Pakistan's directorate for Inter-Services Intelligence, or ISI, is once again facing accusations of double-standards over its role in the fight against al-Qaeda and the Taliban.
Many observers find it hard to believe the organisation had no idea that Osama Bin Laden had been living under the nose of the Pakistani military until his death.
As to the US special forces raid that killed the al-Qaeda leader, questions abound about what the ISI knew and when it knew it.
Similar Western doubts over the ISI's loyalties have been a recurring theme in recent years.
In documents leaked in April 2011 on the Wikileaks website, US authorities described the ISI as a "terrorist" organisation on a par with al-Qaeda and the Taliban.
In the same month the US military's top officer, Adm Mike Mullen, also accused the ISI of having links with the Taliban.
He said it had a "long-standing relationship" with a militant group run by Afghan insurgent Jalaluddin Haqqani, which targets US troops in Afghanistan.
The list does not end there.
In June 2010 the ISI was accused of giving funding, training and sanctuary to the Afghan Taliban on a scale much larger than previously thought.
The paper published by the London School of Economics said that Taliban field commanders suggested that ISI intelligence agents even attend Taliban supreme council meetings - and that support for the militants was "official ISI policy".
Much of the high level of concern among some Western countries over the role of the ISI was expressed by British PM David Cameron in 2010.
He accused the country of "looking both ways" when it came to fighting terrorism and suggested that elements in Pakistan were guilty of promoting the "export of terror".
The Pakistani government has consistently rejected all the allegations against the ISI as "negative propaganda" by the US and its allies.
It has also dismissed suggestions that the ISI is run as "a state within a state", subverts elected governments and is involved in drug smuggling.
The truth will no doubt always be murky - because like many other military intelligence organisations, the shadowy ISI zealously guards its secrets and evidence against it is sketchy.
What is not in doubt however is that the agency is a central organ of Pakistan's military machine and has played a major - often dominant - role in the country's volatile politics.
The ISI was established in 1948 - as Pakistan engaged India in the first war over Kashmir - to be the top body co-ordinating the intelligence functions of its army, air force and navy.
In the 1950s, when Pakistan joined anti-communist alliances, its military services and the ISI received considerable Western support in training and equipment.
The ISI's attention was focused on India, considered Pakistan's arch-enemy.
But when Ayub Khan, the army commander-in-chief, mounted the first successful coup in 1958, the ISI's domestic political activities expanded.
As a new state bringing together diverse ethnic groups within what some described as contrived borders, Pakistan faced separatist challenges - among Pashtuns, Balochis, Sindhis and Bengalis.
Much of the country's early history was shaped by politicians seeking regional autonomy and the central civilian and military bureaucracies trying to consolidate national unity.
The ISI not only mounted surveillance on parties and politicians, it often infiltrated, co-opted, cajoled or coerced them into supporting the army's centralising agenda.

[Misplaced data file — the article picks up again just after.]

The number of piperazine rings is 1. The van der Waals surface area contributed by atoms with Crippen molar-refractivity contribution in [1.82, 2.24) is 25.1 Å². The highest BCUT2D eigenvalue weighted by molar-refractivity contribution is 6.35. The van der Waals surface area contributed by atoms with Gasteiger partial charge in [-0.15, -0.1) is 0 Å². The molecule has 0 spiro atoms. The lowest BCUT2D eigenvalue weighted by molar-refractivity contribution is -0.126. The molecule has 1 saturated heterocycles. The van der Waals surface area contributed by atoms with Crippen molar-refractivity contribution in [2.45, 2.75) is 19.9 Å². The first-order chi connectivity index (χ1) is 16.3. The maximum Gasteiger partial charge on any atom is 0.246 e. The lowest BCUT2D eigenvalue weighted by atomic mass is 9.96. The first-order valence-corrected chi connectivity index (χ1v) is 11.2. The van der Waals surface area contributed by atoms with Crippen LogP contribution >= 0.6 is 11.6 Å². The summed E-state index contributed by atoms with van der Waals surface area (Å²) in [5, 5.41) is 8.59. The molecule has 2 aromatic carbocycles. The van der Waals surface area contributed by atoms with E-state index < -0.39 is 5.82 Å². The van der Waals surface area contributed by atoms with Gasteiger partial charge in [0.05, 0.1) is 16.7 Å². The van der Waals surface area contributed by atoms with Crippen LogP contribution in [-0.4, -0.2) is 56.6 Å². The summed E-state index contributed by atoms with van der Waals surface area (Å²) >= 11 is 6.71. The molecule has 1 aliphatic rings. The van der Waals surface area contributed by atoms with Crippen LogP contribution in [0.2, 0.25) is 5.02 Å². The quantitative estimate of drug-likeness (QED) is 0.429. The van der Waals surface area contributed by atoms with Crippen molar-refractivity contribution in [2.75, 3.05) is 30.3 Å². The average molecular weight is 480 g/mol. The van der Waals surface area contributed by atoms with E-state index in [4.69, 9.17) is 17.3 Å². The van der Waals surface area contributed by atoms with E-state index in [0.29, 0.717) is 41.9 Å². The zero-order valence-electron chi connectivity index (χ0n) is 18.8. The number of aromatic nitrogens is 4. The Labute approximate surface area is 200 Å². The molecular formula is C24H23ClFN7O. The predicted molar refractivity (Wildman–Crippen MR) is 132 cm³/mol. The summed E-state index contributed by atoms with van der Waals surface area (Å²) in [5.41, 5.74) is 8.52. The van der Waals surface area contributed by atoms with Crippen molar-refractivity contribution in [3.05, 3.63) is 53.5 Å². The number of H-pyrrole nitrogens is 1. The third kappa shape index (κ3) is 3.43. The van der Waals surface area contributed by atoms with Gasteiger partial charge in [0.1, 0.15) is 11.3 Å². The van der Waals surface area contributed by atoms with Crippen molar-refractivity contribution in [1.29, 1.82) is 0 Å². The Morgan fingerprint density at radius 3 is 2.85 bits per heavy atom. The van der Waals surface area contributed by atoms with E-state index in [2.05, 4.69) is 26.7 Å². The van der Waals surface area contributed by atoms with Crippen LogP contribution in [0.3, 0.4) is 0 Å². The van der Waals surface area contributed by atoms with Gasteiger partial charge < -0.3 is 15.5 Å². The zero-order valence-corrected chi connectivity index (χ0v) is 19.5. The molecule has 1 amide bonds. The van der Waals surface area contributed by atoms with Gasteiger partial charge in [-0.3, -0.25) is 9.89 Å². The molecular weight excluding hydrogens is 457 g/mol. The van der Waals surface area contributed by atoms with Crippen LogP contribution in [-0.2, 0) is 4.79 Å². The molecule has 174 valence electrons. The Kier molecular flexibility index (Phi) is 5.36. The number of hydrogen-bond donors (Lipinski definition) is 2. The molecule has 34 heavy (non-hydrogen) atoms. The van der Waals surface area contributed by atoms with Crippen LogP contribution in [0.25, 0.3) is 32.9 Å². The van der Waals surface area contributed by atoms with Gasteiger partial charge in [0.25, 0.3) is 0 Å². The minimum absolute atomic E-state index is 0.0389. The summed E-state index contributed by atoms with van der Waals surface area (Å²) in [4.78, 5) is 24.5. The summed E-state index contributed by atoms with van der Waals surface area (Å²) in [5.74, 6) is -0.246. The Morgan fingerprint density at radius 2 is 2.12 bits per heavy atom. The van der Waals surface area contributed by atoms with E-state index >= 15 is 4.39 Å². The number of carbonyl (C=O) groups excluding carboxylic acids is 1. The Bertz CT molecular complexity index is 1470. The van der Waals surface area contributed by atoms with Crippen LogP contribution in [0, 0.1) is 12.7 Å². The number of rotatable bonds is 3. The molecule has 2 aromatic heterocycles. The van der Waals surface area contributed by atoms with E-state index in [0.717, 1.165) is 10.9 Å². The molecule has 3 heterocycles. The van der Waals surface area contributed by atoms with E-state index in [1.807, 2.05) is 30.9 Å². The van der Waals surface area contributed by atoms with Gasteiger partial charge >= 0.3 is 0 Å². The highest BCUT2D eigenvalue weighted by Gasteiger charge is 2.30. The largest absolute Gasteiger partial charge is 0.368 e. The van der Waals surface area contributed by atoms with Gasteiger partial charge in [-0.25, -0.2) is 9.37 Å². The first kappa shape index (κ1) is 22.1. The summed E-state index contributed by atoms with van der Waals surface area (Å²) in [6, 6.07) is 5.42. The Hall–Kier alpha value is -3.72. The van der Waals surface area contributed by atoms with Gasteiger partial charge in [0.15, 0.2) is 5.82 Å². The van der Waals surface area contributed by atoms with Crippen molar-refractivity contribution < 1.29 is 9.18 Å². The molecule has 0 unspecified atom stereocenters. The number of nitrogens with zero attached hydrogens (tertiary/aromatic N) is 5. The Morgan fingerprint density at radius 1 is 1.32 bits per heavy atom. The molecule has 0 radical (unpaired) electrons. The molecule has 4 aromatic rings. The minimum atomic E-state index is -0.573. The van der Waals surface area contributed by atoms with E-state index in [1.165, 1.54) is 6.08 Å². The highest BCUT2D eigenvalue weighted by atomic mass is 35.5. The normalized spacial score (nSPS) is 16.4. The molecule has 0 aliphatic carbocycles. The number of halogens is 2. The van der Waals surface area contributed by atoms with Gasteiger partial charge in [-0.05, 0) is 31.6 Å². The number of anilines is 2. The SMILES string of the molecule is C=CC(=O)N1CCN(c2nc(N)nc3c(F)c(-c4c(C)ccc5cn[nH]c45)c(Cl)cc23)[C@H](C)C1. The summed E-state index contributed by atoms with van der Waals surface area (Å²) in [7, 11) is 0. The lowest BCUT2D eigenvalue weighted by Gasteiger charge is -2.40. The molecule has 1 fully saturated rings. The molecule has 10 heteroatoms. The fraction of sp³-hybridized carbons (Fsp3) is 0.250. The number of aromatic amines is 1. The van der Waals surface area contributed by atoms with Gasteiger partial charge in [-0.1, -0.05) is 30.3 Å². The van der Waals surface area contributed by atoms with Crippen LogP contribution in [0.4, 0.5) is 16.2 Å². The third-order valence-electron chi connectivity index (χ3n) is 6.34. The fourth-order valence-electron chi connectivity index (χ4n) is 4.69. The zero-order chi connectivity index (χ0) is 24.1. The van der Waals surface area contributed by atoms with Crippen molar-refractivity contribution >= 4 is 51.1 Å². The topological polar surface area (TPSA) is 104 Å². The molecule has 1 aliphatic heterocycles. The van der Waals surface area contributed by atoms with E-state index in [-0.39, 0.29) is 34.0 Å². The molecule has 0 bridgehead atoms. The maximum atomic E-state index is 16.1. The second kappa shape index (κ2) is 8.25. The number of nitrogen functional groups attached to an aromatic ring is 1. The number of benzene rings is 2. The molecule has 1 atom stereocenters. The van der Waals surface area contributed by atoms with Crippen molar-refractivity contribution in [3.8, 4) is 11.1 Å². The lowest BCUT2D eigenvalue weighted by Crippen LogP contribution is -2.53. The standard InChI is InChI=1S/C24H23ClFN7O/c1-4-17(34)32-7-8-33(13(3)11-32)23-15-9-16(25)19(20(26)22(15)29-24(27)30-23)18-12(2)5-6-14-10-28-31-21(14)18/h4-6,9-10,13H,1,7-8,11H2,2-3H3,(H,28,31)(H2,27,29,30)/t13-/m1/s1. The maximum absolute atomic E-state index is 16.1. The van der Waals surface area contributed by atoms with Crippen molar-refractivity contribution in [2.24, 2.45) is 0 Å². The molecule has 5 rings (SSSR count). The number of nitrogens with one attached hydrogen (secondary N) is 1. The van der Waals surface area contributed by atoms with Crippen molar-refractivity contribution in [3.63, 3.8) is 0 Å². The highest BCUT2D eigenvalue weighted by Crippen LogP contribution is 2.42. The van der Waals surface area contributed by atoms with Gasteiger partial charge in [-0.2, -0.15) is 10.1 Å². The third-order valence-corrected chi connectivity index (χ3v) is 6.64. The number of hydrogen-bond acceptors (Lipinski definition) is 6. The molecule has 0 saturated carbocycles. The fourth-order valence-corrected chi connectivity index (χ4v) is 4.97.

Defeat and disgrace
The army ran the country from 1958 to 1971, when East Pakistan broke away with Indian and Soviet help to become Bangladesh.
The ISI and the Pakistani military were thoroughly discredited and marginalised after the war.
But they gained fresh purpose in 1972 when Zulfiqar Ali Bhutto, the new civilian leader, launched a clandestine project to build nuclear weapons.
A year later military operations were launched against nationalist militants in Balochistan province.
These two events helped rehabilitate the ISI and the military.
After Bhutto was ousted by Gen Zia ul-Haq in 1977, the Balochistan operations were ended but the nuclear programme was expanded.
In the dark
The Soviet invasion of Afghanistan in December 1979 transformed the regional setting.
All foreign assistance to mujahideen rebels at that time arrived via Pakistan, to be handled by the ISI whose Afghan bureau co-ordinated operational activities with the seven guerrilla militias.
This was done in such secrecy that the Pakistani military itself was kept in the dark.
Foreign money helped to establish hundreds of madrassas (religious schools) in Pakistan's cities and frontier areas.
These turned out thousands of Taliban (students) who joined the mujahideen in the anti-Soviet campaign.
The ISI managed this operation, handling tens of thousands of tons of ordnance every year and co-ordinating the action of several hundred thousand fighters in great secrecy.
In 1989, the Soviet Union withdrew its forces.
The 10-year-long Afghan war not only bestowed on the ISI huge experience of covert warfare, it also created for it a vast reserve of motivated manpower that could be used as its proxy in the geo-strategic horseplay of regional powers.
Despite denials from Islamabad, correspondents say there is plenty of evidence that in 1988, without directly involving Pakistan in a conflict, the ISI moved Islamic militants from Afghanistan to Indian-administered Kashmir to start an insurgency there.
India has repeatedly accused Pakistan, and especially the ISI, of involvement in Kashmir and in attacks elsewhere in India - including the 2008 Mumbai (Bombay) attacks in which gunmen killed 165 people.